I once talked about the intro to the Chuck Norris cartoon that wanted to be the Mr. T cartoon but never really talked about the intro TO the Mr. T cartoon. Let’s finally correct that oversight.

The bodyguard turned actor formerly known as Laurence Tureaud is best known for playing Clubber Lang in Rocky III and B.A. “Bad Attitude” Baracus, the child-loving, fool-pitying mechanic and muscle of The A-Team. Mr. T (first name Mr, middle name the period, last name T) would also appear in family sitcoms like Silver Spoons and Diff’rent Strokes as pretty much himself. He became a great hit with kids, which led to toys and other merchandise–even his own breakfast cereal–and of course his own cartoon.

Produced by Ruby-Spears, Mr. T (I’ve seen it written online as Mister T but we all know the proper spelling of his name) was one of the few shows about a celebrity that actually had the celebrity voicing him. I don’t mean something like Wishkid or The Gary Coleman Show, where a famous person played a character. (In fact Gary Coleman’s character was based on a TV movie he did called The Kid With The Broken Halo, about an apprentice guardian angel.) Since there was nothing unintentionally funny about it and anything for kids is immediately considered “dumb” the portion of the T-Fan arm that just likes to see him toss guys around–seriously, at one point in the early years of the internet when I finally got on there were a series of poorly edited photo comics about Mr. T throwing dudes “hella far” while drinking milk, calling Murdock a crazy fool and driving the A-Team van into outer space to occasionally fight aliens–they have immediately wrote off the show. Even Mr. Enter put the show down, but ask any 80s kid worth talking to and they’ll tell you the show was awesome!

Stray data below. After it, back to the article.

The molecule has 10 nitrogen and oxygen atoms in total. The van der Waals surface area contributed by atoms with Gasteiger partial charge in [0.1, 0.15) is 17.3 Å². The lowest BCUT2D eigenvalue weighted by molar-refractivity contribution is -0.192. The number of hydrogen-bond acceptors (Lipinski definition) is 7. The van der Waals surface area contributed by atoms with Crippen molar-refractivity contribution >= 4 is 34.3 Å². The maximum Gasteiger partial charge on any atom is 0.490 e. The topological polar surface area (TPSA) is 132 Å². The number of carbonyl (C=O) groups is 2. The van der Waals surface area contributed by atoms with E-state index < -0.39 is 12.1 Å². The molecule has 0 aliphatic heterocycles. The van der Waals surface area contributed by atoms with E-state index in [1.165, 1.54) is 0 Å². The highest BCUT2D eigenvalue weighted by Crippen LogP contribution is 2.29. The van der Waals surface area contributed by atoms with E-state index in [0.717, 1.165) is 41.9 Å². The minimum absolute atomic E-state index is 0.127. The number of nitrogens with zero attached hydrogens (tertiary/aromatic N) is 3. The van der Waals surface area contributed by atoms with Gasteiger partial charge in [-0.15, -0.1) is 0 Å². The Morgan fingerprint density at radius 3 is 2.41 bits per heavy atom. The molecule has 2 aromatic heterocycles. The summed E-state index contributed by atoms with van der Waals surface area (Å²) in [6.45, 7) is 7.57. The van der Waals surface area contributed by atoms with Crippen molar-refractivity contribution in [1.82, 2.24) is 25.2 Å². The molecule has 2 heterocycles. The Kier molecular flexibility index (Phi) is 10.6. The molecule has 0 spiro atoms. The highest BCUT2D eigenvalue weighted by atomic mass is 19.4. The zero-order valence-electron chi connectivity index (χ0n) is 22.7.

The show followed T as he bused a teen gymnastics group around the country, joined by den mother Ms. Bisby, a proper lady often taken aback by the adventures the team would get into. The quartet that often got into the mysteries they would stumble upon (and no, that alone does NOT make it a Scooby-Clone) were the action-ready redhead, Robin, the science-loving Japanese-American Kim (look, “Asian” isn’t the right term as was recently pointed out to me because Korea, Japan, and China are different countries but I don’t want you thinking she’s from Japan–I think she was a first generation American at least) The future lawyer Woody (thankfully avoiding the “black kid” stereotypes), and the Brooklyn egotist Jeff (who DID follow his stereotypes for the most part). Rounding out the main cast, although other members of the team would sometimes be the focus of one of their mysteries, were Mr. T’s fanboy and Robin’s little brother Spike–lest you think the Witwickys were the only one who thought that wasn’t just a nickname–and his bulldog Dozer. And yes, Dozer had a T-style mohawk. I’m betting Spike would if he could get his parents to but all he could do was fake T’s voice, which was only slightly better than Christian Bale’s Batman voice, until he got in trouble and then he would end up in his normal voice.